Year Released: 2000
MPAA Rating: Unrated
Running Time: 92 minutes
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“Denying Brazil” is an intriguing documentary with a rather esoteric focus: the long-held taboos and restrictions against black actors in Brazilian television soap operas. Covering the world of Brazilian soaps from the late 1960s to the present (footage from the early days of Brazilian television was not preserved and is thus not considered here), “Denying Brazil” offers a rich selection of footage plus interviews with the groundbreaking performers who helped to push Brazil into the direction of a true multiracial democracy.
Filmmaker Joel Zito Araujo, who is mixed race (Brazilians still use the term “mulatto,” which has long been excised from the American vocabulary), based the film on his own coming-of-age experience as a youthful viewer trying to find other people who shared his heritage on television. At first, it was a rather hard search and the results might be considered demeaning: black Brazilian actresses, not unlike their Hollywood counterparts of the 1930s and 1940s, were inevitably cast as maids while black Brazilian actors were assigned to roles as evil henchmen or excessively loyal bodyguards. In retrospect, however, these roles may have mirrored the second-class status that black Brazilians occupied but they were actually first-class on-screen thanks entirely to the remarkably rich scene-stealing capacity of the black performers. From the footage provided in “Denying Brazil,” the actresses who played the maids in the various soaps literally ran away with the show thanks to their extraordinary comic timing and the good fortune of snagging the funniest lines. One would imagine the presence of these highly talented women as much-needed oxygen in the otherwise soggy and vapid dramatic storylines of these programs.
The push for racial equality on Brazilian television actually began in the late 1960s in the most unlikely way. A soap opera based on “Uncle Tom’s Cabin” (of all things!) created a minor brouhaha when Uncle Tom was played by a white actor in blackface. Black performers created a long-running protest of this inane casting and the show eventually died a premature death. As the 1970s began to see more black Brazilians achieving a greater degree of economic and social opportunity, soap operas began to reflect these societal changes by allowing black performers to essay the roles of white collar professionals. However, these roles were still of a supporting level and it would not be until the 1990s when Brazilian television was ready to allow black performers to have leading roles in soap operas.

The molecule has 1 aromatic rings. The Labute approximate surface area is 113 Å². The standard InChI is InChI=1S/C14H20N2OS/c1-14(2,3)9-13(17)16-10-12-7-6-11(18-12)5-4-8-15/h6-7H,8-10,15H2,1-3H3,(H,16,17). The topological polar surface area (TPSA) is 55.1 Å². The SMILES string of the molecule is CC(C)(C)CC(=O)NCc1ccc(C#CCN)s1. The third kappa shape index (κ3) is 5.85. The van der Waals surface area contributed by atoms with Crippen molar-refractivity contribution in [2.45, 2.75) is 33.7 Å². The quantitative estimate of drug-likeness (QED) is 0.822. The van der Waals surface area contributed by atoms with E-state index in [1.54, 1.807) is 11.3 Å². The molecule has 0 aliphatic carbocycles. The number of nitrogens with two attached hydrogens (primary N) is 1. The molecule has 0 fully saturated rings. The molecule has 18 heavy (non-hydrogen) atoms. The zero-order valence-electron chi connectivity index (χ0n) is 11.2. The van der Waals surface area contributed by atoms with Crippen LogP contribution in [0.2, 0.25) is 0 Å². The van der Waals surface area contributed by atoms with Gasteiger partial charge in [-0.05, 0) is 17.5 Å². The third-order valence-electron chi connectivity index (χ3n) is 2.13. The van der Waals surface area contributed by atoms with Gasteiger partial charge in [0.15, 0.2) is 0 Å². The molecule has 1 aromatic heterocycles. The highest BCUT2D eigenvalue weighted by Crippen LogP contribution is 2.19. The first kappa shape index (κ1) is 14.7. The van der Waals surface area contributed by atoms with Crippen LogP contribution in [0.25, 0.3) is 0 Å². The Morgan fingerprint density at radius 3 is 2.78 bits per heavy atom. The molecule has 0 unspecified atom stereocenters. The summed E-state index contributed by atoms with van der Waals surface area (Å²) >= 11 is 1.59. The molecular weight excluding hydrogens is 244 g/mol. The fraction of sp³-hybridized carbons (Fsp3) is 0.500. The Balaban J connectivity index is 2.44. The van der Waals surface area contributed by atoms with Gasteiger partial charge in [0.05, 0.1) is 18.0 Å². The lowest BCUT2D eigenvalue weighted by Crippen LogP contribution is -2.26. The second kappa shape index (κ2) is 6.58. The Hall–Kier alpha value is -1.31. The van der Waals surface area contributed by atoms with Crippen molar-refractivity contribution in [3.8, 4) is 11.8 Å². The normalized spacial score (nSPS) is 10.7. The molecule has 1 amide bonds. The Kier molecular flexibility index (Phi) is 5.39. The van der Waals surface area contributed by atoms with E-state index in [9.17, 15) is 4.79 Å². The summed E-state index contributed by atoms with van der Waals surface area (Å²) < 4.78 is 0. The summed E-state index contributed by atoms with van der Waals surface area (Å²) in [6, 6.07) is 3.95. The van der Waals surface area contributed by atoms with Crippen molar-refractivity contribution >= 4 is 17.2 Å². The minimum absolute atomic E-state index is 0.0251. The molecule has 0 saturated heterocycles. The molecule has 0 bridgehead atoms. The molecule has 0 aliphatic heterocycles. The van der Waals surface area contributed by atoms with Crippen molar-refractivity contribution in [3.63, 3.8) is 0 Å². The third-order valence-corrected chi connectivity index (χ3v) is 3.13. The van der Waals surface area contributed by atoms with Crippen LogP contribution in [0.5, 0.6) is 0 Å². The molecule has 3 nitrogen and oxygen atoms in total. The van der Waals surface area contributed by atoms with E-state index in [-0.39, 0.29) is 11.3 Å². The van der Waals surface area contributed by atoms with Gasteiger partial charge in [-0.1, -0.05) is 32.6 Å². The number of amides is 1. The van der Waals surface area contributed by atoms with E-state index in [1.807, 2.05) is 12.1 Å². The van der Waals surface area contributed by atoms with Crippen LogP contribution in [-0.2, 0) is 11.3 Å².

Black romantic subplots were, for many years, never included in these programs. Yet in a curious anomaly, interracial relationships and marriages were not uncommon on Brazilian soaps. Unlike American soap operas, which still labor under the concept of the validity of the old anti-miscegenation laws, Brazilian soaps happily offered black and white couples holding hands, kissing and walking down the church aisle.
In a country where more than half of the population is either black or of mixed racial heritage, the social and economic suppression of black Brazilians has long been a thorny issue; even the retelling of Brazilian history has long glossed over the ugliest aspects of the nation’s slavery traditions. Brazilian television executives were unwilling to rock the proverbial boat, as they were more interested in placating their overwhelmingly white middle class audience (not to mention the lily-white, American-financed military dictatorship) rather than championing the cause of racial equality. It would not be until the restoration of democracy in Brazil that an open and mature airing of racial grievances could be allow.
To non-Brazilians, a great deal of emotional impact in “Denying Brazil” may be lost as the local significance of many of the programs detailed here and the fan-based adoration of its stars are unfamiliar to anyone outside of the country. Also, issues on how the long years of dictatorial rule brutally suppressed Brazil’s black population do not receive the depth which they clearly deserve. Yet as a sociological dissection on how popular entertainment can shape racial prejudice and help to build racial justice, “Denying Brazil” is a strong and significant work of intelligence.
Posted on April 8, 2004 in Reviews by Phil Hall
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